The Conscious Effect: 50 lessons for better organizational wellbeing
Thursday 14th November 2019
Her basic, sound premise is that a 'conscious' leader is both self-aware and aware of the needs of their colleagues and of the work environment they are creating for them. If all leaders did this well, Wallace argues, "you [wouldn't] even need a wellbeing strategy".
She uses the analogy of a mixed diet of vitamin pills and chocolate. It's an excellent metaphor for organisations that provide rewarding work and pay staff well but may also require long hours and have untrained management, conflicting goals and lack of opportunity.
Wallace refers to 'workplace sugar', and says leaders need to be aware how much of it they're dishing out, and how their own strengths and weaknesses affect themselves and others. Positive staff relations are utterly central to this -- other key factors being the importance of being positive generally, the need for a team focus, and having meaning, purpose and opportunities for control, autonomy and growth.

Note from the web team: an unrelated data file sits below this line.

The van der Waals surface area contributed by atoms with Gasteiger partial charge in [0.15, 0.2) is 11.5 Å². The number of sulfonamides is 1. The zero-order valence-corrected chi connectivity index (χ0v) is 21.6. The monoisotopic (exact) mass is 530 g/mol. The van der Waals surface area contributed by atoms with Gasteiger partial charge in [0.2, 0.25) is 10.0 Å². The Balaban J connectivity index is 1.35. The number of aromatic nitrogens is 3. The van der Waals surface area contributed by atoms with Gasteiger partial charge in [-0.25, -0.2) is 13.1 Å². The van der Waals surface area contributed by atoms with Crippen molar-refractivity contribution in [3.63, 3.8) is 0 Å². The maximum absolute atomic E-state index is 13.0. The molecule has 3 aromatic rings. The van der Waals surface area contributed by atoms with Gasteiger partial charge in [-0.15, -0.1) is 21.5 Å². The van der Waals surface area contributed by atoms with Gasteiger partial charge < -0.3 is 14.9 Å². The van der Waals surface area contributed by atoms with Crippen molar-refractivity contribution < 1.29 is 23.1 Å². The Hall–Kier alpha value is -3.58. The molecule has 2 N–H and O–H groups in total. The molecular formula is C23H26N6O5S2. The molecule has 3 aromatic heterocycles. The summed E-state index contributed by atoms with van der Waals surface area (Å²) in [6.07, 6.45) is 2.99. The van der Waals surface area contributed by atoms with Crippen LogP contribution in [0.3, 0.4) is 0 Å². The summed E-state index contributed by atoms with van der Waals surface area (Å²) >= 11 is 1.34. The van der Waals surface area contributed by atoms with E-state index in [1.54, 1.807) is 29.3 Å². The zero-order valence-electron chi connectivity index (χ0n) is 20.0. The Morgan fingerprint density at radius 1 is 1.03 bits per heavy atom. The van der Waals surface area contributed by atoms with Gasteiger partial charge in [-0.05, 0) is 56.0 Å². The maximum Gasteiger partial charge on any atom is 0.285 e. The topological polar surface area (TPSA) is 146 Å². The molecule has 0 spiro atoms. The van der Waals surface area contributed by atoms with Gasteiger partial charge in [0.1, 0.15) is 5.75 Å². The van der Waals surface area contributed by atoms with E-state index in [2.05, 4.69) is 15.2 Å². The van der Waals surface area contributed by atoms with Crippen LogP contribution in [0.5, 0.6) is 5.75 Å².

Peter Warr's 'vitamin model' -- which Wallace does not reference -- articulated this well decades ago; and strangely, though Wallace's book is all about emotional intelligence, the work of Daniel Goleman is overlooked, too. A lack of context is perhaps the main weakness in The Conscious Effect.
The author doesn't literally mean 'no strategy required' but she means it a bit, and I'd argue that her references to culture underplay the vital importance of senior commitment and visionary and strategic leadership at a macro level. Recent fascinating studies suggest, for example, that a company's founding values have a significant impact on the day-to-day culture many years after the founders themselves have moved on or sold up.
The five sections, broken into 50 lessons, have an abundance of excellent information, much of it focusing on vital soft skills, weaving together practical knowledge and behavioural science. Even so, I feel the book underplays the vital importance of culture at a broader level. (And somewhere in Sheffield and in New Jersey, two greatly revered professors will be raising their eyebrows.)